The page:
The total reduces to 48,000 points because by moving the date back by one day, the most expensive night would be the fourth night of our stay and so the entire 30,000 points for that night gets deducted.
48,000 points for May 10-14 compares to 62,000 points for May 11-15 which means we’d be saving a total of 14,000 points – almost enough for another free night at this particular property.
If you have any kind of flexibility with your travel dates, taking advantage of the 4th night free benefit in this way can therefore result in better award redemptions than if IHG simply deducted an average of the cost of four nights.
As noted in the original post below, the 4th night free benefit stacks with the 10% points rebate benefit you get if you have the IHG Select card (you can’t apply for the Select card any longer). If we booked that 48,000 point stay we’d therefore get an additional 4,800 points back making our net cost 43,200 points or an average of 10,800 points per night. That’s a fantastic redemption for a two room suite, especially seeing as the cheapest option for a paid stay would cost $114.43 per night including tax which would make this a 1.06cpp redemption value.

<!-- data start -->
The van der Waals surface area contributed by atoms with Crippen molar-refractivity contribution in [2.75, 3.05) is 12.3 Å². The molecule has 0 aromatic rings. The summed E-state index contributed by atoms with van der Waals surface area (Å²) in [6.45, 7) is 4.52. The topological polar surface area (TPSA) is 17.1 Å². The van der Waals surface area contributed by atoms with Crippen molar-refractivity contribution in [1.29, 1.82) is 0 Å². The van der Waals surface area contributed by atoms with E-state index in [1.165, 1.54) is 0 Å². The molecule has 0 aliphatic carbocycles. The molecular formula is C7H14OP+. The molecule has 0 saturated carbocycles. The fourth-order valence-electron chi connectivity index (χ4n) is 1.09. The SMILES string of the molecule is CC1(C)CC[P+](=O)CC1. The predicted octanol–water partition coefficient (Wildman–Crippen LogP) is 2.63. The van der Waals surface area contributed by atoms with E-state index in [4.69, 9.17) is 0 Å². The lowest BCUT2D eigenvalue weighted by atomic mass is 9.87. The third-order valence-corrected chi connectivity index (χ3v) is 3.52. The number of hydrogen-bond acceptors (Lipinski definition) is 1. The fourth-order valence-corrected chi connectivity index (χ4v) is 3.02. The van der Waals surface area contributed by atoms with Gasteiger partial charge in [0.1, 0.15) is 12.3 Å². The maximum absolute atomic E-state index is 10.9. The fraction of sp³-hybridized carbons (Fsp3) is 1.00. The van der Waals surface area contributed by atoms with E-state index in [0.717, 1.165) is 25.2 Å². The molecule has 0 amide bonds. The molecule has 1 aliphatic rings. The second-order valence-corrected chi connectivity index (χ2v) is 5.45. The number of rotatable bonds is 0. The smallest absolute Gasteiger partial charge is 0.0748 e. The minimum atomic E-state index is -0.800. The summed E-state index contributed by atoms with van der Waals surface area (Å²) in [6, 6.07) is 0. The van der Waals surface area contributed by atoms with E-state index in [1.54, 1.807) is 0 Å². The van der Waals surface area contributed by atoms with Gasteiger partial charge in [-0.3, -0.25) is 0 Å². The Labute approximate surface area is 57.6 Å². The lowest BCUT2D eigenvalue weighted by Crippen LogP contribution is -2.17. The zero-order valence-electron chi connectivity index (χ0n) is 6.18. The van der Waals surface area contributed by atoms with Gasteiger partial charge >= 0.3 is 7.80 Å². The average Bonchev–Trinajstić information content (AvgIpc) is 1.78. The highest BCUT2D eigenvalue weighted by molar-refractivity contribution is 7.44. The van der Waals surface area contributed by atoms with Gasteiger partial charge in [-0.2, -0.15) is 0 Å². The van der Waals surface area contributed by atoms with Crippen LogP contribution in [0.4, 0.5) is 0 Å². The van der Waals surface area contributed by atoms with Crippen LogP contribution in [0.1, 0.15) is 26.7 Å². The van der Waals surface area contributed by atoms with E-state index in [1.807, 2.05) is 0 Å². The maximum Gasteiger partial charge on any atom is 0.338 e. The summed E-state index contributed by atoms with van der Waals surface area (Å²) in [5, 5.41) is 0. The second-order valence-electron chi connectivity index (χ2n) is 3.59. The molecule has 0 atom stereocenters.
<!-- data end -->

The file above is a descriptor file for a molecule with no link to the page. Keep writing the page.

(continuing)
Here’s the original post:
Thanks to their change to dynamic pricing, there’s now a new IHG sweet spot available thanks to the way they process the 4th night free benefit.
It could also work to your detriment, but if your travel dates are flexible by up to three days then you should be able to make it sweet again.
There are a couple of important things to note regarding how the 4th night free benefit works. First, it’s only available on award stays. Second, it’s an every 4th night free benefit, so if you stay 8 nights, both your 4th and 8th nights are free.
How IHG’s 4th Night Free Benefit Used To Work
IHG had fixed award pricing until recently. As a result, a hotel was placed in a category and they charged a set number of points every night of the year for award stays. That meant that for every four nights you booked on an award stay, 25% of those points were deducted from what you had to pay seeing as all four nights were charged at the same price.